Warm Courgette & Couscous Salad
Warm Courgette Couscous Salad

 

 

 

 

 

 

 

 

Ingredients (for 2):
– sunflower oil (olive oil is fine but if you have a lighter tasting oil like vegetable or rapeseed that’s a better option)
– 1 medium courgette, sliced
– 1 tablespoon red wine or balsamic vinegar
– 1 cup frozen peas
– handful roughly chopped fresh basil leaves
– handful roughly chopped fresh parsley leaves
– 30ml olive oil
– half a cup of couscous
– boiling water
– couple of handfuls of rocket or watercress leaves
– 1 tablespoon capers
– grated zest of half a lemon (keep the lemon in case the juice is required to balance the seasoning at the end)
– 100g feta cheese
– sea salt and freshly cracked black pepper

Heat a tablespoon of sunflower oil in a medium fry pan and fry the courgette slices for a couple of minutes until they’ve browned nicely then turn over and fry until golden brown on the other side (only turn once). Don’t crowd the pan as the courgettes will stew rather than fry, which you don’t want so do them in batches if need be. Remove from the pan and place in a bowl. Pour the vinegar over the courgettes and set aside.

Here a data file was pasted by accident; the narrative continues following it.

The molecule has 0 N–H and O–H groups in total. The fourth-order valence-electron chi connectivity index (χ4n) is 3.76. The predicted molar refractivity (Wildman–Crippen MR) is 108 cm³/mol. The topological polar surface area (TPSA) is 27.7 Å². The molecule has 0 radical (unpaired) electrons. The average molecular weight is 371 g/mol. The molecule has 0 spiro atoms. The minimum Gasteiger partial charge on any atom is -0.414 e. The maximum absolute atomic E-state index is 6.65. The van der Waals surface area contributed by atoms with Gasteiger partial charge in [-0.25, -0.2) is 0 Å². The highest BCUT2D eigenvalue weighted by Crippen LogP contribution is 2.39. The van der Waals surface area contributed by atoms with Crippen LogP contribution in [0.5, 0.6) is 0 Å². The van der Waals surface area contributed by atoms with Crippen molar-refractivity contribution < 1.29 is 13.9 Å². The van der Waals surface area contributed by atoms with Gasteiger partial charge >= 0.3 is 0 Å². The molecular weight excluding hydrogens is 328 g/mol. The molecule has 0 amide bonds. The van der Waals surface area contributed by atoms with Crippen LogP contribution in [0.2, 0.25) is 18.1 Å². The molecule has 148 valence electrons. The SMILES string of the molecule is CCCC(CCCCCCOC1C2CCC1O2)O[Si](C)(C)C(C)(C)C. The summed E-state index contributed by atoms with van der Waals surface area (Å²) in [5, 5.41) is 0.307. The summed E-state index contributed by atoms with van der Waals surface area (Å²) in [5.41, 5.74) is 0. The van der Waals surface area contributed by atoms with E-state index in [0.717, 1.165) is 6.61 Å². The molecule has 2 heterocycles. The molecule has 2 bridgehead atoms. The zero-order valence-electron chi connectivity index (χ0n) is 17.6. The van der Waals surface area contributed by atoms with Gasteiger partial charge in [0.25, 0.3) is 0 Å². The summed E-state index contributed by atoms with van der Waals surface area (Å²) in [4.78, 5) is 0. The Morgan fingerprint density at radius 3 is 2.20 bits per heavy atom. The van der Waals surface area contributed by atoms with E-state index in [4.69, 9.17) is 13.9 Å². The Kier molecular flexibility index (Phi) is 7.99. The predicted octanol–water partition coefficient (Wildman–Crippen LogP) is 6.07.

Boil your jug for the couscous and the peas. Place the couscous in a heat proof bowl, pour the boiling water over until the couscous is just covered, give a quick stir with a fork then cover with cling film and leave for 10 minutes until all the water has been absorbed.

In another heat proof bowl, place the frozen peas and pour boiling water over these too until they’re covered. Leave to blanch for 5 minutes. Drain in a colander and refresh by running under cold water for 10 seconds. Set aside to dry.

In a blender or food processor, pulse the basil, parsley, salt and pepper and oil until you’ve got a smooth paste. Add more oil if necessary.

Once the couscous is ready, give it a good fluff up with a fork and place in a serving bowl big enough to hold all of the ingredients. Add the peas, courgettes and vinegar, the basil and parsley paste, capers, lemon zest, feta and rocket or watercress leaves. Mix everything together gently, taste and season with salt and pepper. Taste again and add a squeeze of lemon juice if you feel it needs a bit more acidity. Fresh, light and very healthy!

You can of course substitute the peas for broad beans or edamame (soya beans). The feta can be replaced by goats cheese for a milder taste or leave out altogether if you’d prefer.